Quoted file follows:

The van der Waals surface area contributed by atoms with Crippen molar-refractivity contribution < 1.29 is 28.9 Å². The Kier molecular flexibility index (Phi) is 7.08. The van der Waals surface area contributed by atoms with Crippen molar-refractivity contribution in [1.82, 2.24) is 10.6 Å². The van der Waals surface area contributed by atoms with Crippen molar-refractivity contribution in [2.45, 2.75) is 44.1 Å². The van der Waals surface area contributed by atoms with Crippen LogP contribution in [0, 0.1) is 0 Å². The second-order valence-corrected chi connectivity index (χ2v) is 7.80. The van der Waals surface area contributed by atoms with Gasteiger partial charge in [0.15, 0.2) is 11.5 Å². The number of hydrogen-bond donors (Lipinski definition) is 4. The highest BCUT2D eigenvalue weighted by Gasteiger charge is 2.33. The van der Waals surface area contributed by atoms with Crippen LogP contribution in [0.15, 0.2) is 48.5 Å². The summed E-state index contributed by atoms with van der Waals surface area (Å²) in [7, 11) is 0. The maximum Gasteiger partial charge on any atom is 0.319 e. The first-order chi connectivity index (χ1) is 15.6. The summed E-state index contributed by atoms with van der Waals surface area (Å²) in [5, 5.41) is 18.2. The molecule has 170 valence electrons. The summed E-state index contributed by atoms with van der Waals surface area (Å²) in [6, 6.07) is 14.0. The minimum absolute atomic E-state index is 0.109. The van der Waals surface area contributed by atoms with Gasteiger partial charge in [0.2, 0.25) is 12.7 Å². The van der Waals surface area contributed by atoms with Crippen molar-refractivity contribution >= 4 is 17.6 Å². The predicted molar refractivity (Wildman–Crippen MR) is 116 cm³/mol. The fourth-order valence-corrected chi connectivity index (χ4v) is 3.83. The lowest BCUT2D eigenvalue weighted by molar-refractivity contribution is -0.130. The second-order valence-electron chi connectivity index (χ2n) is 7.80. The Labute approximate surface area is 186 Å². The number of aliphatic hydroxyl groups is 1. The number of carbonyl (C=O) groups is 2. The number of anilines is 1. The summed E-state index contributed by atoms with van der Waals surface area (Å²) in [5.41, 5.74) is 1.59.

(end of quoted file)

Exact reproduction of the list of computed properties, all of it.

The van der Waals surface area contributed by atoms with Crippen molar-refractivity contribution < 1.29 is 28.9 Å². The Kier molecular flexibility index (Phi) is 7.08. The van der Waals surface area contributed by atoms with Crippen molar-refractivity contribution in [1.82, 2.24) is 10.6 Å². The van der Waals surface area contributed by atoms with Crippen molar-refractivity contribution in [2.45, 2.75) is 44.1 Å². The van der Waals surface area contributed by atoms with Crippen LogP contribution in [0, 0.1) is 0 Å². The second-order valence-corrected chi connectivity index (χ2v) is 7.80. The van der Waals surface area contributed by atoms with Gasteiger partial charge in [0.15, 0.2) is 11.5 Å². The number of hydrogen-bond donors (Lipinski definition) is 4. The highest BCUT2D eigenvalue weighted by Gasteiger charge is 2.33. The van der Waals surface area contributed by atoms with Crippen LogP contribution in [0.15, 0.2) is 48.5 Å². The summed E-state index contributed by atoms with van der Waals surface area (Å²) in [7, 11) is 0. The maximum Gasteiger partial charge on any atom is 0.319 e. The first-order chi connectivity index (χ1) is 15.6. The summed E-state index contributed by atoms with van der Waals surface area (Å²) in [5, 5.41) is 18.2. The molecule has 170 valence electrons. The summed E-state index contributed by atoms with van der Waals surface area (Å²) in [6, 6.07) is 14.0. The minimum absolute atomic E-state index is 0.109. The van der Waals surface area contributed by atoms with Gasteiger partial charge in [0.2, 0.25) is 12.7 Å². The van der Waals surface area contributed by atoms with Crippen molar-refractivity contribution >= 4 is 17.6 Å². The predicted molar refractivity (Wildman–Crippen MR) is 116 cm³/mol. The fourth-order valence-corrected chi connectivity index (χ4v) is 3.83. The lowest BCUT2D eigenvalue weighted by molar-refractivity contribution is -0.130. The second-order valence-electron chi connectivity index (χ2n) is 7.80. The Labute approximate surface area is 186 Å². The number of aliphatic hydroxyl groups is 1. The number of carbonyl (C=O) groups is 2. The number of anilines is 1. The summed E-state index contributed by atoms with van der Waals surface area (Å²) in [5.41, 5.74) is 1.59.